Four miles south of the Visitors Center is the Chickasaw Village, site of an 18th century Chickasaw settlement. Exhibits at the site describe the Chickasaws’ daily life and early history. A nature trail features plants used by the Indians.
Points of interest along the parkway, which stretches from Nashville to Natchez, include Twentymile Bottom Overlook, Dogwood Valley, and Oldtown Overlook.
Trace State Park, located west of the Trace between Pontotoc and Tupelo, offers camping, lodging and a trailer sanitation station. Three miles north of the Visitors Center is a remaining segment of the original trace leading to the graves of 13 unknown Confederate Soldiers.
For more information call 662-680-4025, 800-305-7417 or visit the NTP Website.
Pvt. John Allen National Fish Hatchery
The Private John Allen National Fish Hatchery is a scenic outdoor facility where the U.S. Fish and Wildlife Service propagates native fish for use in restocking programs. Each year, millions of fish are hatched here. Hours open are Monday-Friday: 7:00 a.m. – 3:30 p.m.
A 1903 Victorian house which was the home to hatchery superintendents for many years is located at the site. The grounds of the hatchery are beautifully manicured with turn-of-the-century plantings. Reminisce as you walk through Grandmother’s Garden and the watchable wildlife area. The wildlife area has been planted with plants and shrubs to attract nature’s friends. The house is now supervised and maintained by the Tupelo Garden Club. It is available for teas, weddings, luncheons, picnics and other events. Rental fees and tours are available upon request. For more information call 662-842-1341.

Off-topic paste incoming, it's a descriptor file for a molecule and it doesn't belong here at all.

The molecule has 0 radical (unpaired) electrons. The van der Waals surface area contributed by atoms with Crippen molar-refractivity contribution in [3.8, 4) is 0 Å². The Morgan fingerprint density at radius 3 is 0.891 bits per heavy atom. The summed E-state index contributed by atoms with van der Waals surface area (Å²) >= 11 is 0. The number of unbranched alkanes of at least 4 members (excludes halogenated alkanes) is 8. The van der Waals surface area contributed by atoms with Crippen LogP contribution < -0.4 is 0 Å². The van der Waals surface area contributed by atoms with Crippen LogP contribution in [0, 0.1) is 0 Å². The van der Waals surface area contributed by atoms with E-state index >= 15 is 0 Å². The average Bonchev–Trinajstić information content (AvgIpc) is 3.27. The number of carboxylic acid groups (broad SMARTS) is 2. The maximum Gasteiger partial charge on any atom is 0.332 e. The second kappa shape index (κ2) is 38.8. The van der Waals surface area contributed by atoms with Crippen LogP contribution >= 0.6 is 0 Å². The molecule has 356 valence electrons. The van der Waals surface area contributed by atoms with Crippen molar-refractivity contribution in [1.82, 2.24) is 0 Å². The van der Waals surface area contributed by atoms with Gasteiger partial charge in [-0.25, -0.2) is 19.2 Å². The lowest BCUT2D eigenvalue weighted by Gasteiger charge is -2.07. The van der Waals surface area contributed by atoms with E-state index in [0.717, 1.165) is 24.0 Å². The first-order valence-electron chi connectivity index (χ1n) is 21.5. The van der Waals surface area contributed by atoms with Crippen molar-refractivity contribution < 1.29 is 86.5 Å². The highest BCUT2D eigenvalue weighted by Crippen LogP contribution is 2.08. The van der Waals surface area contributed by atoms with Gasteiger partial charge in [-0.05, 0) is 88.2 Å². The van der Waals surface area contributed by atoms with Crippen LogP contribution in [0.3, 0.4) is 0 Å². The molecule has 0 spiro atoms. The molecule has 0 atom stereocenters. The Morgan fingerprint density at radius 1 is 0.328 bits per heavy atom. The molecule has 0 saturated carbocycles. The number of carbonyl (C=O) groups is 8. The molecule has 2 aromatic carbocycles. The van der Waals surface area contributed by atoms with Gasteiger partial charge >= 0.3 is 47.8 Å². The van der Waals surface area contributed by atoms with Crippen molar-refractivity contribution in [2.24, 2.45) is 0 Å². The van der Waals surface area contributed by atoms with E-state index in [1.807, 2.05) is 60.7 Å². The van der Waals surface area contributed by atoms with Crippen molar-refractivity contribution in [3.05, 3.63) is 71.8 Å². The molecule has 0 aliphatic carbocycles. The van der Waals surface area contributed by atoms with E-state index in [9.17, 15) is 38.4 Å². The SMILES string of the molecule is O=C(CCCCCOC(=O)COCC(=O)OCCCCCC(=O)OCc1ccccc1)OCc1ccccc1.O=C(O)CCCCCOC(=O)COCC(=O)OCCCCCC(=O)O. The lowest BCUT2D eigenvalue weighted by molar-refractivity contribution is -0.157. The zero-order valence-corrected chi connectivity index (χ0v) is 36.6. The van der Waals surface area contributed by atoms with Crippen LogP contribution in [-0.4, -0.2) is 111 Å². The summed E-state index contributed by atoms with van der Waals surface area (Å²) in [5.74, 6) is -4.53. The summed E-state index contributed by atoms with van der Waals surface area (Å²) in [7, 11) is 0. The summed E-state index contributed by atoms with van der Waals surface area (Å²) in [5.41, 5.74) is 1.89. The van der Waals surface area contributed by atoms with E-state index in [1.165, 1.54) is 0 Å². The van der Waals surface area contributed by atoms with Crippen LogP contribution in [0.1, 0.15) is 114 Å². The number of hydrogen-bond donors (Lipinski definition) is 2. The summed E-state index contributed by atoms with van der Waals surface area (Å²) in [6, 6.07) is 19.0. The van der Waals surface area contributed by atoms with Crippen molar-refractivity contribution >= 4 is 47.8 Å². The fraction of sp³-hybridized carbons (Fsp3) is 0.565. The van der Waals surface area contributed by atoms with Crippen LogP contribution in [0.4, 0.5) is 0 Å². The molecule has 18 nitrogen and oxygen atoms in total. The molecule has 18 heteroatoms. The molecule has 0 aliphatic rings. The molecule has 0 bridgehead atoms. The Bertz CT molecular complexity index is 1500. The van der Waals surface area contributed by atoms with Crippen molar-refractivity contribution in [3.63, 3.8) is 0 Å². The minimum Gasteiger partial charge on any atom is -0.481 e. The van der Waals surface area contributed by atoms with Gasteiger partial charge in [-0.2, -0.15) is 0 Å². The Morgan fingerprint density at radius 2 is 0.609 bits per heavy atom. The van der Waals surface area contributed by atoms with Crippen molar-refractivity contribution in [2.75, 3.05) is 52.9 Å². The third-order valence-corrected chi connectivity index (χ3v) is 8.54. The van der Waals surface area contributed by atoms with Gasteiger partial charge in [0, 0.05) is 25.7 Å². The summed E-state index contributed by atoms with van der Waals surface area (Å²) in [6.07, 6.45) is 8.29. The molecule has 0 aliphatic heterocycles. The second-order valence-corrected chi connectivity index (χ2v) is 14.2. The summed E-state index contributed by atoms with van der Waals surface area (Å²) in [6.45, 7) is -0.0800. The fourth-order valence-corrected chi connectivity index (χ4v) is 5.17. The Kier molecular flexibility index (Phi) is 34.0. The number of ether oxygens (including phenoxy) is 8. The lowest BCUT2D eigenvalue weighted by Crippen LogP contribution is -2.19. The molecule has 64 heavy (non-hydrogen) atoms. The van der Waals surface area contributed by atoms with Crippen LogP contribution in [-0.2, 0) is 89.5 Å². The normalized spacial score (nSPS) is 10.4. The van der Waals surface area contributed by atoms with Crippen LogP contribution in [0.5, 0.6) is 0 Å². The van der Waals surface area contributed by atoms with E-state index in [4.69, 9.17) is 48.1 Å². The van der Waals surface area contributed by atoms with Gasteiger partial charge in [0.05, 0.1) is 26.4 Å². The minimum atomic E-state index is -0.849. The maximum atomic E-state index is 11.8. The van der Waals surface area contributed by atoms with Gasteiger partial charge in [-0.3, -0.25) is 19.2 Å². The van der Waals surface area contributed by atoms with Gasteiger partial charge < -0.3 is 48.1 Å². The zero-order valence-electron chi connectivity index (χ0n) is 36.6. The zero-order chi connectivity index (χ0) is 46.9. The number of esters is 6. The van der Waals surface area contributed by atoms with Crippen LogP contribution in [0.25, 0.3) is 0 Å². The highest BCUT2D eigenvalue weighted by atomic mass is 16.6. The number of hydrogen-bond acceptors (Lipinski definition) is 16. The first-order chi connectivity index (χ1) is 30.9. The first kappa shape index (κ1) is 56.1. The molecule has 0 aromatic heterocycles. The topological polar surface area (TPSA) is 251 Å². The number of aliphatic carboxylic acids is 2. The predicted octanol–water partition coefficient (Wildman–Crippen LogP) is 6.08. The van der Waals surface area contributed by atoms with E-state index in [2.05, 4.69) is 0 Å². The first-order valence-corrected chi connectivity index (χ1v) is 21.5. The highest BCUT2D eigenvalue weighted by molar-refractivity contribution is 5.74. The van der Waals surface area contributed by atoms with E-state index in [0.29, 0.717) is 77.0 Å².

Tombigbee State Park
Located just six miles south of Tupelo, Tombigbee State Park offers the finest in outdoor recreation opportunities.
Under the management of Mississippi Department of Wildlife, Fisheries and Parks, this facility includes a lodge meeting room, seven air-conditioned cabins, 2 air-conditioned dormitories, 20 RV sites, primitive camping area, picnic facilities and nature trail. Cabin and lodge meeting room rental rates available upon request. Call 662-842-7669 for more information.
Elvis Presley Lake & Campground
The Elvis Presley Lake and Campground is a scenic park named in honor of the city’s most famous son. Located five miles north of the Elvis Presley Birthplace, the 850-acre facility is popular with campers, boaters, water skiers and fishermen. An all terrain bicycle trail, nature and hiking trails and volleyball courts are also available. Boat launching fees and camping fees are charged.
The facility is managed by the Three Rivers Planning & Development District and Lee County. Entrance fees are $2/adults (15 & over); $1/children (6-11); under 6 free. Senior citizen rates available. Boat launching fee is $5 and camping fees are $5/night for primitive and $11/night for full service (senior citizens $7). Open March – September.
Information may be obtained through the lake manager at 1-662-841-1304.